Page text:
Jill and I send our warmest greetings and best wishes to Muslim communities in the United States and around the world. Ramadan Kareem.
As many of our fellow Americans begin fasting tomorrow, we are reminded of how difficult this year has been. In this pandemic, friends and loved ones cannot yet gather together in celebration and congregation, and far too many families will sit down for iftar with loved ones missing.
Yet, our Muslim communities begin the month of revelation with renewed hope. Many will focus on increasing their consciousness of the presence of God in their lives, reaffirming their commitment to the service of others that their faith compels, and expressing gratitude for the blessings they enjoy—health, well-being, and life itself.
Muslim Americans have enriched our country since our founding. They are as diverse and vibrant as the America they have helped build. Today, Muslims are leading in our efforts to fight COVID-19, playing a pioneering role in vaccine development and serving as frontline health care workers. They are creating jobs as entrepreneurs and business owners, risking their lives as first responders, teaching in our schools, serving as dedicated public servants across the nation, and playing a leading role in our ongoing struggle for racial equity and social justice.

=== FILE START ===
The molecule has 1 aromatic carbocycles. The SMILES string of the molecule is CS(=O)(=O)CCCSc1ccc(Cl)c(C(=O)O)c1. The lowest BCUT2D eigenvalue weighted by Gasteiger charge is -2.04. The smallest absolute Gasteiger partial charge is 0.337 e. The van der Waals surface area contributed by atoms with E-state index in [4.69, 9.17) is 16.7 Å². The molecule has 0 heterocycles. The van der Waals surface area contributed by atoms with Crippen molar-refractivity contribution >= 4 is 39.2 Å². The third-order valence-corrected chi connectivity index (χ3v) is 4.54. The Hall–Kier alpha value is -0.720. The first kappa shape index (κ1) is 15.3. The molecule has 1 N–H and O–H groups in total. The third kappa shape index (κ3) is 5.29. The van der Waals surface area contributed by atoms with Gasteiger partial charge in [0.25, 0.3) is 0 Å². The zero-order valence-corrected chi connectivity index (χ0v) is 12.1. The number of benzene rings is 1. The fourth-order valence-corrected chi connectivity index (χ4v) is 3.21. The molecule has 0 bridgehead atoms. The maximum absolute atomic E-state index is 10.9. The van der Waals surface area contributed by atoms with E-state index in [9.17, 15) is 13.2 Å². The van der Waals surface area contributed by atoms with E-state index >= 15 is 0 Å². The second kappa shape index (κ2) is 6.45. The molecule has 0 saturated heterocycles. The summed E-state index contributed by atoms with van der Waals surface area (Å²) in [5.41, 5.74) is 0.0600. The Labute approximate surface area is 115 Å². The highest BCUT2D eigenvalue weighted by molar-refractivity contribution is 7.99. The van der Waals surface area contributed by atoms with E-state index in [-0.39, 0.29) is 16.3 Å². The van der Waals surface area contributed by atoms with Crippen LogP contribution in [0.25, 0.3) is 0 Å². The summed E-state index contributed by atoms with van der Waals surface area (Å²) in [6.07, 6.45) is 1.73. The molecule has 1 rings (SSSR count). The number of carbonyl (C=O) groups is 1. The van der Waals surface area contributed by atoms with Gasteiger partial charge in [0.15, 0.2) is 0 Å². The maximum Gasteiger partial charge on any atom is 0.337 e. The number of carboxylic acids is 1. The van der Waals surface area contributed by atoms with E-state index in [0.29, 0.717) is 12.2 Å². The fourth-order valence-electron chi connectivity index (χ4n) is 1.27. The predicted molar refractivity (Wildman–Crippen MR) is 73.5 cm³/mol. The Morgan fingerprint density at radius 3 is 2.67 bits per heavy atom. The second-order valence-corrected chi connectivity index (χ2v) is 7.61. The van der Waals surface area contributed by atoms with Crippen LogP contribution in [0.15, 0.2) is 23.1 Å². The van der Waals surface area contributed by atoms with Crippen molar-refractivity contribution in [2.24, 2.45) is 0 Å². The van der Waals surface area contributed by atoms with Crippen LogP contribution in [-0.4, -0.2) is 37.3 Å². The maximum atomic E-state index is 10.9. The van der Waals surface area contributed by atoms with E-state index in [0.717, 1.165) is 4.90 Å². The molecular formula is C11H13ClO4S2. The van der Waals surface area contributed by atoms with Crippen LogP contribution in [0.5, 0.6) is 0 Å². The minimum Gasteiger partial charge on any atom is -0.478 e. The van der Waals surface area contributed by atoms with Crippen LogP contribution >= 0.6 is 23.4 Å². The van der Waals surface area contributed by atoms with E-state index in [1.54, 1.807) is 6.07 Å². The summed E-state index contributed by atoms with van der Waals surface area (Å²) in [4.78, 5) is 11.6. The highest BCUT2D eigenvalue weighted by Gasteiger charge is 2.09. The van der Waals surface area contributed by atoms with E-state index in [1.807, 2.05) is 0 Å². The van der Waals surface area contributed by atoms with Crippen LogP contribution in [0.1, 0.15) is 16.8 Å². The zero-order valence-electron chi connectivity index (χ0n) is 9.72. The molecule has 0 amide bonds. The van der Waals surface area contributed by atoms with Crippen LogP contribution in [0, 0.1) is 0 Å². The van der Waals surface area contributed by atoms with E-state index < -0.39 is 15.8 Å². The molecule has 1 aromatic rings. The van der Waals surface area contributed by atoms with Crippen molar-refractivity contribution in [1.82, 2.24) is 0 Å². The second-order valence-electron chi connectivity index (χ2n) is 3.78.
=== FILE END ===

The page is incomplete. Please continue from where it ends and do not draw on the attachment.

But still, Muslim Americans continue to be targeted by bullying, bigotry, and hate crimes. This prejudice and these attacks are wrong. They are unacceptable. And they must stop. No one in America should ever live in fear of expressing his or her faith. And my administration will work tirelessly to protect the rights and safety of all people.
On my first day as President, I was proud to end the shameful Muslim travel ban, and I will continue to stand up for human rights everywhere, including for Uyghurs in China, Rohingya in Burma, and Muslim communities all over the world.
As we remember those who we have lost since last Ramadan, we are hopeful for brighter days ahead. The Holy Qur’an reminds us that “God is the light of the heavens and earth,” who leads us out of darkness to the light. Although our White House festivities will be held virtually this Ramadan, Jill and I look forward to resuming the traditional White House Eid celebration in person next year, inshallah. We wish your families an inspiring and rewarding month.
Celebration of Ramadan
ANTONY J. BLINKEN, SECRETARY OF STATE
Today, I wish all Muslims in the United States and around the world a blessed Ramadan.
Ramadan is a season of reflection, prayer, charity, fasting, and community.
Many Muslims at home and abroad will again celebrate this Ramadan differently through virtual gatherings and digital interaction due to the lingering impact of the COVID-19 pandemic.
While we have seen tremendous loss this past year, we have also seen stories of hope and resilience in the face of adversity.
From essential workers to healthcare professionals, Muslims have been on the frontline united in service, faith, and shared humanity.
For all those who have sacrificed so much and continue to do so, we are in your debt.
With our embassies and consulates around the world, the Department of State is committed to strong relationships with Muslim communities around the world.
As the holy month of spiritual renewal begins, I wish all Muslims a Ramadan Mubarak.